It was strange landing in Chicago after 10 weeks in Asia. The flight was from LAX, just before noon, and it was almost uncomfortable to be around people that openly speak English. It seems like a blur, but for an obvious reason: our route started in Kyoto, Japan and ended in Beijing, China. In between we coasted along Kyoto, Nara, Kobe, Hiroshima, Matsuyama, Beppu, Kumamoto, Tokyo, Taipeh, S.A.R. Hong Kong, and then got to China to see Shenzhen, Guilin, Wuhan, Kunming, Li Jiang, Chengdu, Xi’an, Chengde and Beijing, and topped it off with 5 days of Honolulu. It is hard to put it all in one little blog, but I’m warning you, it might be a long one.
Augustana’s expedition with 74 students and 4 professors flew over Greenbay, WI to get to Japan; just a strait line over the North Pole. Japan was a shock in every sense, since humidity was high and we came from a pretty mild summer in the Midwest. However, Kyoto was a great place to have a culture shock since everything that is ancient in Japan is in the Kinki Prefecture. While in Kinki, we were able to make one whole-day excursion to Kobe, a city that was devastated by the earthquake in 1996, and Nara Prefecture, home of Todai-Ji temple and one of the biggest Buddha statues in the world. I also got to visit old friends, Yuki Serizawa and Masami Arai at Kobe City University for Foreign Studies, and they took me to the traditional archery class, Kyudo. Kyoto and Nara are two of the only places that were not bombed in WWII, thus they represent true Japanese heritage. They were lucky not to have military bases that should be bombed (unlike Tokyo and Osaka that were carpet bombed).
Our journey through time continued in Hiroshima’s Peace Park, where we had the unique chance to meet survivors of the atomic bomb attack. Still, their hospitality and message were clear: Hiroshima is the city of peace and should stay that way for generations to come, a reminder that nuclear weapons should never be used again.
From there we caught a ferryboat to Matsuyama in Ehime Prefecture on Shikuku Island. Matsuyama was special in so many ways, but particularly because we were able to connect with the locals, since we had a day to spend with families that wanted to host us in their homes for a whole day. My host family was a fun one, since my “host mom”, Michiko Izumitani, spent her college days in New York City and had a very clear picture of American college life and could relate to her students in Ehime University in Matsuyama. We happen to crash her mom’s birthday party, where the whole family was together after a while. Needless to say, the fiesta was exceptional.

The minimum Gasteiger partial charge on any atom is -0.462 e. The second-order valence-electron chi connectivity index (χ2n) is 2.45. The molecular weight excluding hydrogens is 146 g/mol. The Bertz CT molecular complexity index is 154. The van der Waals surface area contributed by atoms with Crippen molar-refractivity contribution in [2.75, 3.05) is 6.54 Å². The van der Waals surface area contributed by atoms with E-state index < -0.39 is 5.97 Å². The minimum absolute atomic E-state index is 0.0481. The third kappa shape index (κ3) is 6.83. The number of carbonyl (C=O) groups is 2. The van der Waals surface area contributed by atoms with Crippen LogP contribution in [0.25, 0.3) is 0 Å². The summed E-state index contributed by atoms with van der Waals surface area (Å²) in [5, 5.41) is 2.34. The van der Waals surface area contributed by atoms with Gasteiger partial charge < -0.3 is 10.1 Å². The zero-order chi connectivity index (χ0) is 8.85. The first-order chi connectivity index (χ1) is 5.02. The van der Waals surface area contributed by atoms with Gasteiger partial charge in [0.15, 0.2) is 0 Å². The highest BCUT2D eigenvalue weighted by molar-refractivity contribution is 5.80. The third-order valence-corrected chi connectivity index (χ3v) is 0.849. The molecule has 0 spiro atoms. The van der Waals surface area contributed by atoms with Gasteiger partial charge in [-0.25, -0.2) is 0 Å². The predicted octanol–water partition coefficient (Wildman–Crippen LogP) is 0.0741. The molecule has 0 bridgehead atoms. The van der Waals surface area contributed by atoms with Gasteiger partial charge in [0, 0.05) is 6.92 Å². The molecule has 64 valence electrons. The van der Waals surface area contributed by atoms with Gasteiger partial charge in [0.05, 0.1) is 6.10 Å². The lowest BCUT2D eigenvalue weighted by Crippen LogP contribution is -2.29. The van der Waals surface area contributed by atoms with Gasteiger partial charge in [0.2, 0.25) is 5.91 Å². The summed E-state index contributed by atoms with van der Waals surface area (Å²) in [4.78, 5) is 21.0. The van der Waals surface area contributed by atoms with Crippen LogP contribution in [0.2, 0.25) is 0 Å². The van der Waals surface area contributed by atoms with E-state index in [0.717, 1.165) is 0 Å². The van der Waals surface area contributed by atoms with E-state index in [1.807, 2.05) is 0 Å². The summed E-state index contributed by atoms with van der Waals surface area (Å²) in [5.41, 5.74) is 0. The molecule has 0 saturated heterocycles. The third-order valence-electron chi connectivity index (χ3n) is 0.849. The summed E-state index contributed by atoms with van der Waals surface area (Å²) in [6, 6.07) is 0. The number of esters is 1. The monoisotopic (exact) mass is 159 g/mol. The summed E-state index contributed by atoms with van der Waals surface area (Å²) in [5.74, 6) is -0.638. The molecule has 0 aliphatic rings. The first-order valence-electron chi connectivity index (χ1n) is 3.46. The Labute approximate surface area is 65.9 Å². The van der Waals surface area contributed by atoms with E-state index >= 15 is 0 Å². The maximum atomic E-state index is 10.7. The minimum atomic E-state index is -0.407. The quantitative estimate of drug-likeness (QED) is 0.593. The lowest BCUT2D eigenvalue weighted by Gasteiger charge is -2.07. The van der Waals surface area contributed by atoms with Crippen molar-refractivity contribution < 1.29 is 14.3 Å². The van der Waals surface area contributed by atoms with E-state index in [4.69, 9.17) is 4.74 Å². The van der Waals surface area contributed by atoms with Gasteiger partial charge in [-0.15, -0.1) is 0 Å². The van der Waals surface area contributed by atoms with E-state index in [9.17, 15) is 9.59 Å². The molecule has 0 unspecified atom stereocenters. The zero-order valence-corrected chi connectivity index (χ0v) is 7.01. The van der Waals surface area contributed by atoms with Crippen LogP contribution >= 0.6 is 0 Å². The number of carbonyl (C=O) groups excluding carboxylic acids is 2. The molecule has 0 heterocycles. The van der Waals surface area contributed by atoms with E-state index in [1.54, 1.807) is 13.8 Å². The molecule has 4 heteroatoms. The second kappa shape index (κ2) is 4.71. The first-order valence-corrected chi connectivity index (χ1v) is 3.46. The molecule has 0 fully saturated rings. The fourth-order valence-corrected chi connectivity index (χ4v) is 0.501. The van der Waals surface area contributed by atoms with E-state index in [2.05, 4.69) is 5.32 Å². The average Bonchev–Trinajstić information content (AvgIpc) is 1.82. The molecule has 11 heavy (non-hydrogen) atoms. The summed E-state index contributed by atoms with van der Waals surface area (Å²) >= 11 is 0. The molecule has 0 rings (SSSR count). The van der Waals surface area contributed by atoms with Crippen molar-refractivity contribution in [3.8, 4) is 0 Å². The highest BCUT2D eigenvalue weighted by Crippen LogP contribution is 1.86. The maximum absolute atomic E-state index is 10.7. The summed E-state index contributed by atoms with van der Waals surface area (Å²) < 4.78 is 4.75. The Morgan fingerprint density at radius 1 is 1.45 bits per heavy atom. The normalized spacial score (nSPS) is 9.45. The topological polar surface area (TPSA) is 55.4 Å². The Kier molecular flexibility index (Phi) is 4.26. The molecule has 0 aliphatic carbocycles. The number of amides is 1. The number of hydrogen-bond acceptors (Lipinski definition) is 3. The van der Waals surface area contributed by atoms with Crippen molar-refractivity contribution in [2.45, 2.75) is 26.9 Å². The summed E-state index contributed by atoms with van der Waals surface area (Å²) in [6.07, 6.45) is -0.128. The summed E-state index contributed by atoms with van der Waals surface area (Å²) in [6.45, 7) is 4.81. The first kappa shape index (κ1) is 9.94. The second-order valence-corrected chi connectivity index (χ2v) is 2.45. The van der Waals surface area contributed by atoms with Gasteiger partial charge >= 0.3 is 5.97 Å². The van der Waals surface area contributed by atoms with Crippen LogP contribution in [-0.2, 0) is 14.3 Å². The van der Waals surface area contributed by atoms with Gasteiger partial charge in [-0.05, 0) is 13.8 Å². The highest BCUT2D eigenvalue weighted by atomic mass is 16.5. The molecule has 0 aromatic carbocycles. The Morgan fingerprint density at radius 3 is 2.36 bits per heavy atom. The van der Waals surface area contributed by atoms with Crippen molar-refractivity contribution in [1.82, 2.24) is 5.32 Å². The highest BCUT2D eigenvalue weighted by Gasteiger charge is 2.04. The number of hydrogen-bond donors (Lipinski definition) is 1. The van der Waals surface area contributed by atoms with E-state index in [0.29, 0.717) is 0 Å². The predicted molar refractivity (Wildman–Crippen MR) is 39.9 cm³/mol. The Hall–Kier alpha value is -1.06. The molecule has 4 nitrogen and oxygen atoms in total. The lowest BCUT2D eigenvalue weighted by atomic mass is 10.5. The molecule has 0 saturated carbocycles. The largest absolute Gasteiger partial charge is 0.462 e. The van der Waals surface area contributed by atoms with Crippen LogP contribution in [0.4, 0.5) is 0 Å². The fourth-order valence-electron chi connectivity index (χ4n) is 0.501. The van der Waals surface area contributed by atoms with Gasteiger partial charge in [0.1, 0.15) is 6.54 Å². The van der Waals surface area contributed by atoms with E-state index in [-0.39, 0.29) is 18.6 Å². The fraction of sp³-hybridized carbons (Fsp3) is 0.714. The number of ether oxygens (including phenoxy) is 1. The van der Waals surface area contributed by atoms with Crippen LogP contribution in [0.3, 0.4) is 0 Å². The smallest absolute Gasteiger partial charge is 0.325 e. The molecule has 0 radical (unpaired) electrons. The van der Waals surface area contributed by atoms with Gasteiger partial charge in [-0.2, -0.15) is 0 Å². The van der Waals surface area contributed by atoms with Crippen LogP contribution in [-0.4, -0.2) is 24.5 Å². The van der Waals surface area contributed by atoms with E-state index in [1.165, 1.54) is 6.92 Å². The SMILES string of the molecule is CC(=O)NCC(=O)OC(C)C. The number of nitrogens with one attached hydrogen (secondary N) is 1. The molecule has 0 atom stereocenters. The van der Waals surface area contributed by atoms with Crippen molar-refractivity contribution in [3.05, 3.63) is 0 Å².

The only big island that we haven’t seen is Hokkaido, which is on the far north side of Japan, since the most southern island, Kyushu, was next on the schedule. The main reason why we visited Kyushu is that it has natural springs in the city of Beppu (8 Hells of Beppu) and Mt. Aso, the biggest active volcano in Japan and even the world. About two hours southwest is Kumamoto, a city where Soseki was teaching as one of the most famous Japanese writers of modern time. Kumamoto is an old town in the south of Japan, and there is a lot of Dutch influence (bike rails and trams) since the south was the first part of Japan to trade with the Dutch after the trade embargo in the 17th century.
From Kumamoto we got a flight to Tokyo, where we were for a whole week. Tokyo was an exceptional experience, since it is the biggest metropolitan area in the world and has so much to offer (when you’re 22 and have all the time you want). We stayed in Yoyogi Park, which is Olympic Village that was built for the 1964 Olympics. Location of Yoyogi was perfect, since it is five minutes away from the Sangubashi metro station, and walking distance from two big districts on the north (Shinjuku) and the south (Shibuya). Other than those two, Tokyo has at least 5-6 different “downtown” areas that are spread all over the city. We also had a unique chance to meet Mr. Tom Dillon, an Augustana Alumnus that went on the very first East Asia Term in ’74 and was nice enough to come and tell us about his experience. Mr. Dillon’s a funny guy, and through his hilarious stories of Japan in the past 30 years, he told us that this Study Abroad program changed his life and the way he thought about Japan.
Another big thing while in Tokyo was climbing Mt. Fuji, the highest mountain in Japan some 60 miles southeast of Tokyo. Unlike the geology majors that were determined to reach the summit, my physique and conservation of energy allowed me to go no further than the 7th station of Mt. Fuji (summit is at the 10th station and we got dropped off at station #5).